Peru to Allow Roads to be Built in Previously-Untouched Rainforests
The Peruvian Government passed a new law allowing the construction of roads and infrastructure in some of the most pristine and isolated parts of the Amazon Rainforest.
The government announced the approval of the new law in El Peruano, its official newspaper, arguing for its stance based on Peru’s “national security priority and interest”.
The move also comes just hours after Pope Francis, on a tour of various Latin American countries, warned that the Amazon Rainforest and the indigenous people inhabiting it have “never been so threatened in their territories as they are now”. The pope also criticized business interests for damaging the rainforest and threatening local cultures.
The new law will promote construction of roads in Purus, a region that borders Brazil and contains four national parks that encompass parts of the Amazon Rainforest. The law was passed in Peru’s legislature and faces no opposition from the Peru’s president, Pedro Pablo Kuczynski.
The law is under much criticism both locally and internationally due to previous commitments made by the Peruvian government through climate change pacts and trade deals with the United States and the European Union.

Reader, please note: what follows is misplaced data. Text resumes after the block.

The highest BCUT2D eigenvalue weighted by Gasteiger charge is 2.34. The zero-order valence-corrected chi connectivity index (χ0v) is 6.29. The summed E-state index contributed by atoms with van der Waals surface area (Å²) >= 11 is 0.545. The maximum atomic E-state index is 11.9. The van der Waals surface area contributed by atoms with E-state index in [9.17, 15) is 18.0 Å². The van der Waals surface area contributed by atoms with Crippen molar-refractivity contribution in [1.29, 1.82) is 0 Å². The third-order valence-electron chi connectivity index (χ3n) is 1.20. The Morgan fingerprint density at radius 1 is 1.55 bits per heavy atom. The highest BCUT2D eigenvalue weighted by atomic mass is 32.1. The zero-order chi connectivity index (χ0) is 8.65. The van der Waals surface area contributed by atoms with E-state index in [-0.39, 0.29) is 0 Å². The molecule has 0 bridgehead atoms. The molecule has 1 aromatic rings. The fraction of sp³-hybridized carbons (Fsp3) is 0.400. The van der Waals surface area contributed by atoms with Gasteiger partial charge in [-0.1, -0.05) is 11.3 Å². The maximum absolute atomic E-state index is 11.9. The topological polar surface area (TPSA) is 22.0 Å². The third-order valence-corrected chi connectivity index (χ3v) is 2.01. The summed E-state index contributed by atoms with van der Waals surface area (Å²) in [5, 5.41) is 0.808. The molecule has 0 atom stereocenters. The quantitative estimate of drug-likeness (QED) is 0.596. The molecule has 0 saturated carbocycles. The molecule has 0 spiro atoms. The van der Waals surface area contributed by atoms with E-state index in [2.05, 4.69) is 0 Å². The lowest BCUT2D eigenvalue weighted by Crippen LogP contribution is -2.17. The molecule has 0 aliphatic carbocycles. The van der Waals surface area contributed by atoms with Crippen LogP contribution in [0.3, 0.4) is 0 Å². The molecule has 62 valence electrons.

Many fear that deforestation will aggravate through the expansion of road system and threaten the Amazon Rainforest’s precarious biodiversity. The Environmental Investigation Agency has stated that 95% of deforestation occurs within less than 6 kilometers of a road.
Concerns are also being raised over the future of the indigenous people who reside in five reserves that the road system will expand into, as these roads will inevitably bring new settlers to the region.
Many fear that as the roads bring an influx of loggers, miners and drug traffickers, contacts and conflicts with local tribes will become deadly, as these tribes are not immune to many of the diseases prevalent in outside societies. The roads will also fragment the homelands of these indigenous tribes, potentially ending their previous isolation and independence from the outside world.
This new law comes as part of a growing concern over the threats that the Amazon Rainforest is facing due to the desire for economic development. For many South American countries, the competitiveness of export sectors like cattle and soy beans has largely taken precedence over environmental concerns.